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Government and Corporations

Households continued pandemic-level saving between April and June 2022

CSO statistical publication, , 11am

This release has been compiled during the COVID-19 crisis. The results contained in this release reflect some of the economic impacts of the COVID-19 situation. For further information see our Information Note.

Government (S.13)

The government deficit (net borrowing, B.9) was €1,412m in the second quarter of 2022. This includes €2,851m in net capital transfers (D.9), which are payments for defective concrete blocks that will be made over the coming months.

In spite of this large exceptional item, this quarter's deficit is lower than the deficits during the pandemic. In the equivalent quarter of last year, the deficit was €2,342m and in Q2 2020 it was €6,754m. The improved position this quarter was due to both higher revenues and lower expenditure.

On the income side, revenue from taxation was up due to higher earnings, and higher profits. Taxes on income and wealth (D.5) grew by €2,733m (19%), as households paid more income tax and companies paid more corporation tax.

On the expenditure side, many of the supports to households that had been introduced during COVID-19 were being phased out. As the Employment Wage Subsidy Scheme diminished, subsidies (D.3) went from €1,695m in this period of 2021 to €658m this quarter, a reduction of €1,036m. Social transfers (D.62) such as the Pandemic Unemployment Payment went from €7,659m in the second quarter of 2021 to €6,799m this quarter, a decline of €860m.

Government balance (B.9)/quarterly GDP
2019Q1 -2.29
2019Q2 1.02
2019Q3 -1.14
2019Q4 4.03
2020Q1 -4.14
2020Q2 -7.98
2020Q3 -6.55
2020Q4 -1.89
2021Q1 -6.31
2021Q2 -2.31
2021Q3 -2.12
2021Q4 3.79
2022Q1 0.17
2022Q2 -1.18
Table S.13 General Government

Non-Financial Corporations (S.11)

The Gross Value Added (GVA, B.1g) of Non-Financial Corporations, which drives Ireland's GDP, was 18% (€15.5bn) higher in the second quarter of 2022 compared to the equivalent quarter last year (see table below). The MNE-dominated Industry sector (excluding Construction) and the Information & Communication sector both increased by 17.8% in Q2 compared with the equivalent quarter of 2021. The domestic based sectors continued their recovery from COVID-19 restrictions, Construction exhibited an increase of 19.1% compared with the same quarter of 2021 while the Arts & Entertainment sector rose by 21.9% year-on-year. The Distribution, Transport, Hotels & Restaurants sector posted an increase of 8.1% in Q2 2022. Year-on-year increases were also recorded in the Professional & Administrative Services sector (5.3%).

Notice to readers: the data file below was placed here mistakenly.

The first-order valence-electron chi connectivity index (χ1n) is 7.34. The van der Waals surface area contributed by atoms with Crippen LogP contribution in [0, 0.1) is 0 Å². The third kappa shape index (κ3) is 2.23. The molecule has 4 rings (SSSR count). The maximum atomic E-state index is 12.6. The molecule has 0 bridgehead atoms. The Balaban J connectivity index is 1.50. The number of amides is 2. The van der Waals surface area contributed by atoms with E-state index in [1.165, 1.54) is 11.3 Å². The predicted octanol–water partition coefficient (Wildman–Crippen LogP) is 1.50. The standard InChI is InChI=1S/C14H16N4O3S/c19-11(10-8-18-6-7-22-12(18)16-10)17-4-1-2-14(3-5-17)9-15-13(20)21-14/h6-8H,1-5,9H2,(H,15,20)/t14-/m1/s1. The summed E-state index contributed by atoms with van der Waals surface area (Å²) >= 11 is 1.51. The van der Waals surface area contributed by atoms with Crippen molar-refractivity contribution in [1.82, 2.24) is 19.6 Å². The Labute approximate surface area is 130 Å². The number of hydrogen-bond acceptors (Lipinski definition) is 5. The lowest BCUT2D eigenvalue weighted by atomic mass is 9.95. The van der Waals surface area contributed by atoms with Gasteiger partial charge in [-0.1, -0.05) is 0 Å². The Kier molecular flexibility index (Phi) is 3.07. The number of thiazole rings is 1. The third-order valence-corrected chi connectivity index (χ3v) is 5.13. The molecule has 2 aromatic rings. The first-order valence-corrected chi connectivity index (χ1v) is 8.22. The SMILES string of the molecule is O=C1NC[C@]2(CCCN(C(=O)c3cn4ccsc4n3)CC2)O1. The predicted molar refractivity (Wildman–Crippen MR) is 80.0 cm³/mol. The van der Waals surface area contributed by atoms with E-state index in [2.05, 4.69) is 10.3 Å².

The €15.5bn growth in GVA included growth of €2.5bn in pay to workers (D.1) and €12.0bn in profit (B.2A3G). Most of the additional profit then flowed out to the owners of the corporations in other countries as investment income (D.4 net €7.3bn), with an extra €1.5bn being paid to the Irish government as corporation tax (D.5). The rest (€3.2bn, B.8G) was growth in the companies' savings. 

Non-financial corporations invested €22bn in capital assets (P.5) in the quarter, an increase of €6.3bn on the equivalent quarter of 2021. The largest increases in fixed capital expenditure were R&D Service Imports and Trade in IP (up €3.6bn) and Machinery and Equipment excluding Aircraft related to Leasing (up €2.5bn).  

Change since 2021Q2
Industry (excl. Construction) 8.17
Construction 0.84
Distribution, Transport, Hotels & Restaurants 1.48
Information & Communication 3.15
Professional, Admin & Support Services 1.58
Arts, Entertainment & Other Services 0.27
Table S11 Non-Financial Corporations

Financial Corporations (S.12)

Financial corporations (S.12) had higher GVA in this quarter than in the second quarter of 2021. There was an increase of €325m in pay to workers in the sector, and also an increase profit (B.2A3G) of €209m. In this sector, the investment income (D.4) resources (received) and uses (paid), are much larger than the value added, and have a bigger impact on the saving (B.8G) and net lending (B.9). The flows of this investment income, both in and out, grew in the quarter. As the outflows exceeded the inflows, the sector was a net borrower of €1.6bn in Quarter 2.

As we can see from International Accounts Table 1.5, the investment income (primary income) is mostly paid and received by Other Finanical Intermediaries, such as non-pension investment funds, and most of the this is paid to, and received from, the rest of the world. Thus, while the value of transactions are very high in the sub-sector, they have limited impact on the domestic economy. Further details are given in the International Accounts

Table S12 Financial Corporations